WREN. Stephen Frankel

Talk Report

Back to an innovative future for Cornwall’s market towns?

Stephen Frankel talked about ways in which technological and policy developments offer particular opportunities that chime with Cornwalls social and physical geography. Stephen is Chair of WREN.

Back to an innovative future for Cornwall’s market towns? Tuesday 14th January. Stephen Frankel.

Wadebridge with a population of 8,300 has established the Wadebridge Renewable Energy Network (WREN). The speaker began by drawing the similarities between Wadebridge and St Ives and questioned; does the geographical condition of ‘being on the edge’ give an edge? St Ives peripheral situation to the contemporary world was centralised when historically Britain was a sea faring nation. Thinking about ‘smart Cornwall’ requires the reconsideration of suppositions.

Stephen stated that the current public discourse on energy issues is confusing and conflicting statements reflect current conflicting political ideals. Wren had adopted an approach to energy issues by beginning from looking at local issues. Energy consumption accounts for £4million of the economy in Wadebridge, taking responsibility for the local energy distribution gives both control and part of the profit straight back into the local market.

Cornwall was industrialised but not urbanised and so made for distributed energy systems. He reminded the audience of the changes we are able to quickly accommodate and used the example of how we had gone from being passive in receiving information in the 20th century to the 21st century shift of involvement and engagement from the revolution of the internet: significant change to perceived normals can be quickly adopted.

WREN was established in Wadebridge through a programme of community engagement; the goals of reducing energy consumption and generating 30% of requirements through renewables; the benefits are retained within the local community.  The programme is monitored by Exeter University and the model established by Wren is intended to be replicable.

The scheme began in 2011 with the opening of an ‘Energy Shop’ and establishment of a Coop with 1,000 members and growing. The organisation engages with key local organisations and collaborates with local and central government. The Wren has been introduced as the local currency unit, again to benefit the local market.

The worked example was given of how the costs of lighting the Wadebridge War Memorial had been reduced by 2000% by sourcing the energy through renewable resources now supplied by WREN, whereas the Town Council had been forced to turn the lights off because the costs were exorbitant, placing it in local control means the lights have been turned back on.

Through the Energy Shop WREN acts as a trusted intermediary giving help and advice to householders and small businesses in fulfilling their energy requirements, seeking suppliers, installing renewables and identifying grant funding. The next phase of activity that has commenced is for WREN to own the means of energy production; the introduction of local tariffs with local ownership, the implementation of this has started and the pathway is available so it is not simply aspirational. These local arrangements are complimentary to the grid distribution system (the grid distribution system is weakened by the fact the the large centres for energy generation are far from population centres) and including locally generated renewables will make the distribution more dynamic. The shift to local production with arrangements being managed locally is intended to be gradual so that outlying communities do not get left out and national distribution remains.  At the turn of the 20th century local energy supply companies both gas and electric were common. The cooperative established by WREN is an Industrial Providence Society with £1 life membership and one member one vote. There are asset locks in these arrangements that prevent the Society being taken over by energy giants.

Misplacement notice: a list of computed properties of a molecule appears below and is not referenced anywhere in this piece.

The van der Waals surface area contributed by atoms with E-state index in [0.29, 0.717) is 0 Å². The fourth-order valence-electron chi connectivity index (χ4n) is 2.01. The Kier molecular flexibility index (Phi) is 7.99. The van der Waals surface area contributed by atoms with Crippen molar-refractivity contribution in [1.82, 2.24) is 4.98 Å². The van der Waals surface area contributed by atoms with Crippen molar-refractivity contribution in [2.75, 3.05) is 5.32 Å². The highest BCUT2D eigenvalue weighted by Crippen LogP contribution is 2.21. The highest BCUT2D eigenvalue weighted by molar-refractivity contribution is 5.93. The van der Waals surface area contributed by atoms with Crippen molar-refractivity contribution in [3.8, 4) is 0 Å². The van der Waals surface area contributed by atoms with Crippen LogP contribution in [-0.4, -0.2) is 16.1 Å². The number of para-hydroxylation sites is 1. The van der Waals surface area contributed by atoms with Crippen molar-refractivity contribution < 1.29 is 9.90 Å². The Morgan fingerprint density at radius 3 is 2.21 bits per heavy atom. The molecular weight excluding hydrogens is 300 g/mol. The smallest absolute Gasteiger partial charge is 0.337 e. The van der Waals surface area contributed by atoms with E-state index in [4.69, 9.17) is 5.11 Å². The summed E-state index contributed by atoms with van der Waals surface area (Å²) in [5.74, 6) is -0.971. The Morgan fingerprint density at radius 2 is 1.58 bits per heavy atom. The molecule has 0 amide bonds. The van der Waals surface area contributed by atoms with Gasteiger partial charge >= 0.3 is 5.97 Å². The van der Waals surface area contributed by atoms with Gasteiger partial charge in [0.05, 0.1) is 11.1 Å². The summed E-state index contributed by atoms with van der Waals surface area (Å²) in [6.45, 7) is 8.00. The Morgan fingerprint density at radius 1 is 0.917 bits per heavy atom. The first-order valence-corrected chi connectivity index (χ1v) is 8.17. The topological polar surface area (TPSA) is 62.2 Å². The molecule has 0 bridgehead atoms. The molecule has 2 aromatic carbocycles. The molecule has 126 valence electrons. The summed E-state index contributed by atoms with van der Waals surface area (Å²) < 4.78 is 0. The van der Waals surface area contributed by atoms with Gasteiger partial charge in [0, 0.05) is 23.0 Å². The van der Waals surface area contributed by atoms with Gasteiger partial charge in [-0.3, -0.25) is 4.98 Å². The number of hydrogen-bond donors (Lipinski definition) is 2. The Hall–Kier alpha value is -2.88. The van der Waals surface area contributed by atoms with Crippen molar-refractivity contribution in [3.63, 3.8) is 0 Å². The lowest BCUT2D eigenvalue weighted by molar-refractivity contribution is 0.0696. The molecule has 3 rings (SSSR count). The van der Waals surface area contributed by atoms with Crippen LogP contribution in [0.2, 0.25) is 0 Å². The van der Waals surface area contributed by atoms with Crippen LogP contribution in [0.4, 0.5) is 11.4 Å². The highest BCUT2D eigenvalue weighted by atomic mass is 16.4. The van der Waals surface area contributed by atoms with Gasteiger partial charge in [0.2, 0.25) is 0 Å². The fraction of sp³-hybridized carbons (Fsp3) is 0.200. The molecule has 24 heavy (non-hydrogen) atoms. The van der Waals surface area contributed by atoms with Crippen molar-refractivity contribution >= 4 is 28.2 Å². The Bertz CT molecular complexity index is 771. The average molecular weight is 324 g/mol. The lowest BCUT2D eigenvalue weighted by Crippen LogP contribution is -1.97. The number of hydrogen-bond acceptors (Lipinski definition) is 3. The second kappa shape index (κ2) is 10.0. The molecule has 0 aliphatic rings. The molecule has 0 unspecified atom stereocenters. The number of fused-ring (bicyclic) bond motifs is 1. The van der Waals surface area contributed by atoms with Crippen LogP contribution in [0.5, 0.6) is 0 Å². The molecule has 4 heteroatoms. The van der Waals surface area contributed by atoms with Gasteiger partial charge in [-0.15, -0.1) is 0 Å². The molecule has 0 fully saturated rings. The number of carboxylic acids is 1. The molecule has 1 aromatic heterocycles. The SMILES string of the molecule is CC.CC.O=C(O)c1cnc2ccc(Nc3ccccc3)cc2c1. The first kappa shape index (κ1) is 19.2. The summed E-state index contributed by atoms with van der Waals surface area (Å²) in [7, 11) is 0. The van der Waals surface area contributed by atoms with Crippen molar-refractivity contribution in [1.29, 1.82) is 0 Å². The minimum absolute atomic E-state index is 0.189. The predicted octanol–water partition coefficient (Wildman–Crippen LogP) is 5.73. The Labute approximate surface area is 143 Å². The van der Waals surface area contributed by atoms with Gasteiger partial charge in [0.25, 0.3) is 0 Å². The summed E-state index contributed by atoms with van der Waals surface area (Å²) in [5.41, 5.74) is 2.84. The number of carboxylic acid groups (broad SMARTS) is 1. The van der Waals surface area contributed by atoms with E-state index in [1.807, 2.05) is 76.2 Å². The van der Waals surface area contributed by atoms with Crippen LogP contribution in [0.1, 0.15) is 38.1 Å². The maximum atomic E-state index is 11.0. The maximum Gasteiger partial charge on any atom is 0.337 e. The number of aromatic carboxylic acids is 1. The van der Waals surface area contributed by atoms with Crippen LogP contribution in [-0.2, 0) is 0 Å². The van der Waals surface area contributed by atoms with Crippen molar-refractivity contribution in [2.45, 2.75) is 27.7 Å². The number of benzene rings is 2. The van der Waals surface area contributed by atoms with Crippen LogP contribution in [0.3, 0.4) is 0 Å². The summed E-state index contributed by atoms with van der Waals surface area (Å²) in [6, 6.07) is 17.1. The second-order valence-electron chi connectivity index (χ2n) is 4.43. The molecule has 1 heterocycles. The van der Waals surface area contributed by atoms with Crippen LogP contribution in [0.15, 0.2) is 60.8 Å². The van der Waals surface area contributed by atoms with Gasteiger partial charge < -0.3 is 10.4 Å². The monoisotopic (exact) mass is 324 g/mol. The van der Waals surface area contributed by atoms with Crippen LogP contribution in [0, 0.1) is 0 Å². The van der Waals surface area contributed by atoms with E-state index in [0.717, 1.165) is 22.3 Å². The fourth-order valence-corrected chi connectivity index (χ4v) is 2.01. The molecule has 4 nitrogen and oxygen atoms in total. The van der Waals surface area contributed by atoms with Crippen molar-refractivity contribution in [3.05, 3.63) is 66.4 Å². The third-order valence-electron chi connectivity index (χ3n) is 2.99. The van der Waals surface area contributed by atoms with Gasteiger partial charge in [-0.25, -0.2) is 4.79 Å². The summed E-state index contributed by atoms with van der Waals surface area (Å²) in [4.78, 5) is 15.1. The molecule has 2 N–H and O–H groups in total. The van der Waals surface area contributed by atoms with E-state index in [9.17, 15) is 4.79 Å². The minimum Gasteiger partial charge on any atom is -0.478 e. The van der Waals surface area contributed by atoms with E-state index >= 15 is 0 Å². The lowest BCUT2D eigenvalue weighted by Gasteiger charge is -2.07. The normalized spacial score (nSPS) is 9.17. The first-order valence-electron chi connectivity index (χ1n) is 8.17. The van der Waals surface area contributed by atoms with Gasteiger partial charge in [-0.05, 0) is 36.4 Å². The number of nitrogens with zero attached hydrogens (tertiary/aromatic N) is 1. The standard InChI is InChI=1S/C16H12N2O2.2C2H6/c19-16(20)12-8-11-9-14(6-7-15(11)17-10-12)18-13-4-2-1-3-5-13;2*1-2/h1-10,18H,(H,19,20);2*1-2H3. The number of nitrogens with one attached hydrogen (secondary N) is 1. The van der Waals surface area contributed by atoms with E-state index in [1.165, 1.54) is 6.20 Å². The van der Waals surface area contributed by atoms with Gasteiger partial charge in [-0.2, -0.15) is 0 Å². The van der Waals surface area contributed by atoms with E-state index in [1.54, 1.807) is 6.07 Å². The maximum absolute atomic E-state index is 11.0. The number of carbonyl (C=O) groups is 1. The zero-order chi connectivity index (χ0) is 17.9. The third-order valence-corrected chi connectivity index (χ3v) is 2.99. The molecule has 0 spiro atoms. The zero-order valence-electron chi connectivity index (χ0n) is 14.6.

Another worked example was given in relation to the replication of this programme. The Isle of Eigg has a population of 91 and now has its autonomous energy source. The numerical square of that population is practically the population of Wadebridge and the numerical square of the population of Wadebridge equates to the population of the UK.  The speaker reminded us that Cornwall was a world leader in engineering innovation in the 19th century.

Before 1800 Wadebridge had been largely self reliant in energy production, it is on course to return again to being largely self reliant after 2015. This local energy market with a community owned supply company recreates the core values of the market town.

WREN is part of the neighbourhood plan for Wadebridge.

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